Intrusion upon seclusion tort remains limited to actual intruders
Alleged careless security is not enough to make a hacked company the “intruder”
The tort of intrusion upon seclusion was brought into the Canadian common law with the Ontario Court of Appeal’s decision in Jones v Tsige. That case opened a virtual floodgates for privacy class actions across Canada, many of which have been initiated after data breaches at companies potentially exposed large troves of customer information. Since then, courts hearing certification applications for such class actions have been whittling away at the application of that particular tort in cases of externally caused data breaches. Most recently, in Winder v. Marriott International, Inc., the Ontario Superior Court of Justice refused to certify a class action claim on the basis of the intrusion tort.
The suit was commenced following an extended compromise of the information systems of the Marriott chain of hotels. Over a four year period a hacker had compromised Marriott’s databases and installed malware. Once in the system, the threat actor had the ability to extract the personal information of customers. The plaintiffs alleged that after the data breach was discovered, Marriott waited two months before it took steps to mitigate the harm the affected individuals. “It is alleged that Marriott’s remedial steps were of miniscule assistance to the Class Members, who were not provided with credit monitoring and other measures to protect their identities. They were not offered compensation for the harm to their privacy rights.” (at para 3)
A range of recent cases have established that it is the “hacker” who intrudes and would be a proper defendant for intrusion upon seclusion claims, but a company whose systems are compromised has not “intruded” upon the private affairs of the affected individuals. The plaintiffs in this case, in an argument characterized as “quite clever” by Justice Perell, said that Marriott was akin to an intruder because of its reckless security.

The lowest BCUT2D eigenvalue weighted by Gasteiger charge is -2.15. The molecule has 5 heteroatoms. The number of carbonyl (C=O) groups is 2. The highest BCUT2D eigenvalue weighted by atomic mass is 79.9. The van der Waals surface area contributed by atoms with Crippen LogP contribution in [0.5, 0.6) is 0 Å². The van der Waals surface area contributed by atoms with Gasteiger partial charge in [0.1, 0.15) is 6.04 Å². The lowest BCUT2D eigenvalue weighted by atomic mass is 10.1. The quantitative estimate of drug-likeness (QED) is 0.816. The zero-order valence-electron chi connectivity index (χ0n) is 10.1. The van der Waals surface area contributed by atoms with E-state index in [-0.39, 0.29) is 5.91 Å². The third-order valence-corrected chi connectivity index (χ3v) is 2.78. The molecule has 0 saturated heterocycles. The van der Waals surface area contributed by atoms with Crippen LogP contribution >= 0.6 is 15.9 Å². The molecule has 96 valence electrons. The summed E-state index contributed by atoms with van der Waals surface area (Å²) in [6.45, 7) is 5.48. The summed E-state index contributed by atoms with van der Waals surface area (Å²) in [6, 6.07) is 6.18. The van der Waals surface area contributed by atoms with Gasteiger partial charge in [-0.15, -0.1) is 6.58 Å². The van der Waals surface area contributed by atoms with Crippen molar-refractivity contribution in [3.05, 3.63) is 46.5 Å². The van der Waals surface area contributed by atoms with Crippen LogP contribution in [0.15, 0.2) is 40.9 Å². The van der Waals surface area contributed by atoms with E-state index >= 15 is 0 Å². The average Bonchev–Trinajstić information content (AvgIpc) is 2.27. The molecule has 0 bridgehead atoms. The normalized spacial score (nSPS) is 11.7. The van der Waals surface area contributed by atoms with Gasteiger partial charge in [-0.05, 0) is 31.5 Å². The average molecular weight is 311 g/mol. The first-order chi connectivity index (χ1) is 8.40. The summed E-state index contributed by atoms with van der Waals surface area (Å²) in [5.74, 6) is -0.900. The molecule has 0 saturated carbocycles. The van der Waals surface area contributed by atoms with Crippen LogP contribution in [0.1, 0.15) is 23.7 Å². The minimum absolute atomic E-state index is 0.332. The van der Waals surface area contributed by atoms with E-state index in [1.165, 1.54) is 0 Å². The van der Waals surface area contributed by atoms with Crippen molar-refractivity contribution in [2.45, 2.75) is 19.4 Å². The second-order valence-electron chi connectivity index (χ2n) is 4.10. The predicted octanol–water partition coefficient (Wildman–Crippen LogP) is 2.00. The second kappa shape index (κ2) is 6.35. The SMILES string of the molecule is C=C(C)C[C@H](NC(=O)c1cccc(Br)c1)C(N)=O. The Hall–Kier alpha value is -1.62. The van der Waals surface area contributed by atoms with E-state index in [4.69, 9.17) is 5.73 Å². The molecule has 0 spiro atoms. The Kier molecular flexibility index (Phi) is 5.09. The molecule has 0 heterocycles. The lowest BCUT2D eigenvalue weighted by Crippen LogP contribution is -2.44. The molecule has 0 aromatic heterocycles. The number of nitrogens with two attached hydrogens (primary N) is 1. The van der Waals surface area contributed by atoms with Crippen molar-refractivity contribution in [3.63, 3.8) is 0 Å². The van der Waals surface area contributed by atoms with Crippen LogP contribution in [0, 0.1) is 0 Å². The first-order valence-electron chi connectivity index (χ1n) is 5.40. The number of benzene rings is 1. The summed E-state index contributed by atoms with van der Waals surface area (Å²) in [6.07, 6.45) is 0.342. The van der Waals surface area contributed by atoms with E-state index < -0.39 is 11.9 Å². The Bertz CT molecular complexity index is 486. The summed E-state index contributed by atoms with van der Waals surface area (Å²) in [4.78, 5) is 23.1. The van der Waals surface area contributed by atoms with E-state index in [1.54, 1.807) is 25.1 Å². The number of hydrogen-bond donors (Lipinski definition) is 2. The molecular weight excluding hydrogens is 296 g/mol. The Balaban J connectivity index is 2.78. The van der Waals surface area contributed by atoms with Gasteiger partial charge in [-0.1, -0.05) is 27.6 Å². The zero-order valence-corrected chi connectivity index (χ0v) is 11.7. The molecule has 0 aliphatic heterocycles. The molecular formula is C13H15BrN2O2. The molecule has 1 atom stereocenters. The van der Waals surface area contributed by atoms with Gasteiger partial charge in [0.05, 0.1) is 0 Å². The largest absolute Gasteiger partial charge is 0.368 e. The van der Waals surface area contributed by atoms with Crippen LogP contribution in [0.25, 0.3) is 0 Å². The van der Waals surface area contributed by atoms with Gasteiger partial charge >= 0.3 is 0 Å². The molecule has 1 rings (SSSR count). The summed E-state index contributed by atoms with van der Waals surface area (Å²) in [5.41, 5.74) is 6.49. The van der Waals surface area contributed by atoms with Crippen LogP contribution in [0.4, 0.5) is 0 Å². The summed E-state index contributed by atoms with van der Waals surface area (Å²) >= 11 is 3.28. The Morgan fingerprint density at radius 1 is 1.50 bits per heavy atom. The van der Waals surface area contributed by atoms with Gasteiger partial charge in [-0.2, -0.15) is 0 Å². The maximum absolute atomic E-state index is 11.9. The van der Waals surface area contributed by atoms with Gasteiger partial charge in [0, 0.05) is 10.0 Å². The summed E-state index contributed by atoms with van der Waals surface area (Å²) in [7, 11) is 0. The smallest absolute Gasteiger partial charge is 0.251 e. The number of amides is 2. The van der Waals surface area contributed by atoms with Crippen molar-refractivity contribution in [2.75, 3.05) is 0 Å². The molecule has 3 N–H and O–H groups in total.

In a quite clever argument, Mr. Winder submits that in the immediate case, Marriott obtained the Class Members’ highly confidential personal information deceptively, that is, by false premises, and he submits that this makes Marriott a reckless intruder who exposed sensitive stored personal information to the risk of harm. He submits that this conduct is reckless and objectively offensive to a reasonable person.
 In a Trojan Horse analogy, (ironically apt for a data breach case), Mr. Winder’s argument is that Marriott is an intruder to the database that housed their personal information. Like the Athenians and Spartans, whose wooden horse got them inside the formidable stone walls of Troy, were intruders, Marriott allowed the hacker into its database. Mr. Winder goes on to argue that he has pleaded the material facts for the other constituent elements of the tort of intrusion on seclusion.
Justice Perell quoted from his previous overview of the tort of intrusion upon seclusion from Del Giudice v. Thompson and found the claim failed on five grounds:
 First, I am not persuaded that the pleaded material facts of the immediate case are sufficient to make Marriott an intruder for the purposes of the tort of intrusion on seclusion. At most, it might be said that Marriott is a constructive intruder. However, a reading of the Court of Appeal’s decision in Jones v. Tsige reveals that both the letter and spirit of the Court’s decision and the policy reasons behind it, prescribe a narrow – do not open the floodgates of liability – ambit for the tort of intrusion on seclusion. The ambit of the tort does not extend to constructive intruders and is limited to real ones.
 Second, there is no gap in the law of privacy that needs to be filled by extending the nature of intruders. The tort of intrusion on seclusion is not needed to extend liability to defendants who obtain information by false pretenses or by breaching contractual promises or by failing to comply with statutorily imposed privacy safeguards. The law associated with negligence, breach of confidence, breach of fiduciary duty, breach of contract, and breach of statute address or could address the pleaded circumstances of the immediate case.
 Third, clever as the attempt is to fashion an extension to the tort of intrusion on seclusion, the essence of the Class Members’ claims, their pith and substance so to speak, are the other causes of action with their well-established doctrinal elements. Contrary to the doctrinal and legal policy concerns emanating from the Court of Appeal’s decision in Jones v. Tighe, extending the tort of intrusion on seclusion to constructive intruders would open the “floodgates” and would ascribe liability adequately controlled by other causes of action.
 Fourth, while there are advantages to a class member having a claim for the tort of intrusion because of its prospect of supporting a claim for class-wide aggregate damages, the availability of a cause of action is determined by the substantive law not by the tactical and strategic imperatives of a procedural regime or by the aspirations of the parties for negotiating leverage.
 Fifth, ultimately the case at bar is indistinguishable factually, doctrinally and on legal policy grounds from Owsianik v. Equifax Canada Co., Del Giudice v. Thompson, and Obodo v. Trans Union of Canada Inc. I am bound to follow those decisions.
Thus, the intrusion claim against Marriott was struck.